Reporting on pedestrian life in the D.C. area

Hate WMATA delays? Here's an official update on Metro Forward repairs

November 3, 2011 - 03:50 PM
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(Photo: flickr/beadmobile)

WMATA is a complex and overwhelming system, and while I may point out the lady brawls and sleeping station managers I also try to be fair when covering the difficulties as well as achievements that come with running such a leviathan on a daily basis, minute after minute, hour after hour, and day after day. It's certainly not easy! And besides, as an enterprise of thousands of people and with thousands of employees, Metro can't rein in every problem that arises immediately. Damage control is a way of life in that system, and to think strategically in spite of that is an impressive challenge.

In that spirit, I'd like to turn to a recent update on Metro's Capital Improvement Program. Surely you've seen the Metro Forward posters attempting to explain to commuters why all this work is happening. A part of the repairs is more inspections, and these increases alone result in some of our escalators being out of service. The program is set to run six years at the cost of $6 billion and began in this past year. The first year's budget is set at $854 million. These repairs aren't pocket change, and today the board heard how these repairs have been coming along so far. 

The rail repair work alone included:

• 72,544 linear feet of running rail (50% increase from FY2010)
•  22,070 fasteners (91% increase from FY2010)
• 14,564 track cross ties (102% increase from FY2010)
• 1,364 welds (1,086% increase from FY2010)

And, you ask, what the hell does that mean? WMATA has sought to explain what all this means to its riders in various ways, through press releases and videos. Look to WMATA's Metro Forward YouTube channel for video proof of what's happening during weekend track work, courtesy of social media manager Brian Anderson. Read on to understand why you keep running into single-tracking and shuttle buses and closed weekend stations. Other advances, according to Metro, included:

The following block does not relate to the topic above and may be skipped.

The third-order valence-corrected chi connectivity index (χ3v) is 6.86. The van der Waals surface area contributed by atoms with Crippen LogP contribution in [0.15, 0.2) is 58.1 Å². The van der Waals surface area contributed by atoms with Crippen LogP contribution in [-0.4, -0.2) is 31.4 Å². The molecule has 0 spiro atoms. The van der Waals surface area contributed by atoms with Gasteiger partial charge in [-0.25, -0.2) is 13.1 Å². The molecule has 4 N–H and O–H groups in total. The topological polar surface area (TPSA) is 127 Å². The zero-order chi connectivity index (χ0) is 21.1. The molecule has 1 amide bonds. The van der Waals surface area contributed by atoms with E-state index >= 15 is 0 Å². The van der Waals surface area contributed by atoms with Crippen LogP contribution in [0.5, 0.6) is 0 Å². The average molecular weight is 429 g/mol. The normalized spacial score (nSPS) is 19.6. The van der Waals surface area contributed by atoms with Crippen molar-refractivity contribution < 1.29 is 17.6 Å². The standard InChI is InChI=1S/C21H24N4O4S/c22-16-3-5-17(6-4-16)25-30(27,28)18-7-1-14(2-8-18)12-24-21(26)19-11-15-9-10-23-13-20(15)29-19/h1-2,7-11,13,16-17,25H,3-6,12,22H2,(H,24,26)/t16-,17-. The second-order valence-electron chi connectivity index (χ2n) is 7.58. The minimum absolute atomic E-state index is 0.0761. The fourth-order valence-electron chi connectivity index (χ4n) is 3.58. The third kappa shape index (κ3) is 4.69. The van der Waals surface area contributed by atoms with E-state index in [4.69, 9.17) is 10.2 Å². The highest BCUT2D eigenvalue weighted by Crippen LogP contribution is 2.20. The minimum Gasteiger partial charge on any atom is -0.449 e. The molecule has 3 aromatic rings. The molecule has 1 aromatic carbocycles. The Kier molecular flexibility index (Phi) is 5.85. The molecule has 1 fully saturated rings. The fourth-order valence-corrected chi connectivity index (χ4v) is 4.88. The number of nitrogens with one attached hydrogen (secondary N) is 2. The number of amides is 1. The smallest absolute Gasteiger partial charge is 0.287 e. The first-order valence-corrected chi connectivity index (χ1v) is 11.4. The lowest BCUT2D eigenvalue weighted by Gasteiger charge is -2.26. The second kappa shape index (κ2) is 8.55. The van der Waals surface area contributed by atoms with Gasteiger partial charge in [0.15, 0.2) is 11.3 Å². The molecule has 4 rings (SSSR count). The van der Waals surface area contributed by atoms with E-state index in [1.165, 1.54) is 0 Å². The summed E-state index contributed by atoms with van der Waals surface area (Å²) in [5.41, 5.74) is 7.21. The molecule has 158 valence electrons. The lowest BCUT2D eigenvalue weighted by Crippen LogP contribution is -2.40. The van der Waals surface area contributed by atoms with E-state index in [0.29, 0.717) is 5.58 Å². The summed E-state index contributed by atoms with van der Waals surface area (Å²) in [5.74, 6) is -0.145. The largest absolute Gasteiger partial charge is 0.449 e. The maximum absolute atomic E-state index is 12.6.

• 88 new Hybrid Electric buses received
• All 241 planned MetroAccess vehicles received and placed into service
• Escalator replacements are ongoing at Foggy Bottom Station and modernizations were completed at Dupont Circle (mezzanine to platform
escalators), Farragut North, Franconia-Springfield, Gallery Pl-Chinatown, Judiciary Square, Metro Center, Union Station, and Wheaton Stations
• Design work commenced with extensive customer input on 7000 Series rail cars
• Completed kiosk enlargement at Rhode Island Station
• Installed concrete pavers and non-skid tiles at Shady Grove Station
• Launched new Intranet Portal, upgraded Maximo (Metro’s Asset Management  System), and implemented Metro ID Badge and Physical Access Control System
• IFO Enterprise Financial System Implementation

On top of that, WMATA is contending with how it's expanding a Silver Line, kicking off other new initiatives like Farragut Crossing and the ability to upload money onto our SmarTrip cards online, and renaming its stations in advance of a new Metro map. Here's the ones the board approved today, as the official WMATA release tells us:

• Navy Yard becomes Navy Yard-Ballpark.
• King Street becomes King St-Old Town.
• Waterfront-SEU will drop SEU, because the university no longer exists.
 • Forest Glen will be shown on the map with the universal "H" symbol to indicate the location of Holy Cross Hospital. Foggy Bottom and Medical Center will also be shown with "H" symbols reflecting proximity of hospitals.
• New York Ave-Florida Ave-Gallaudet U will be renamed "NoMa-Gallaudet U." "New York Ave" will be shown as a secondary name for one-year to assist customers during the transition.

Now these bits of news won't prove much comfort to the commuters who suffered through Dupont Circle's broken escalators today or the broken Bethesda escalators in recent weeks. They won't necessarily comfort people who are concerned about WMATA's ability to handle disasters (a question raised during the recent suicide at the Clarendon Metro station).

But they do comprise real work being done to better what's a struggling system with dropping ridership. But these are real advances, and despite the difficulties and delays bound to come along with the repairs for the next half decade (!), I'm grateful that we've prioritized the repairs to the tune of billions.

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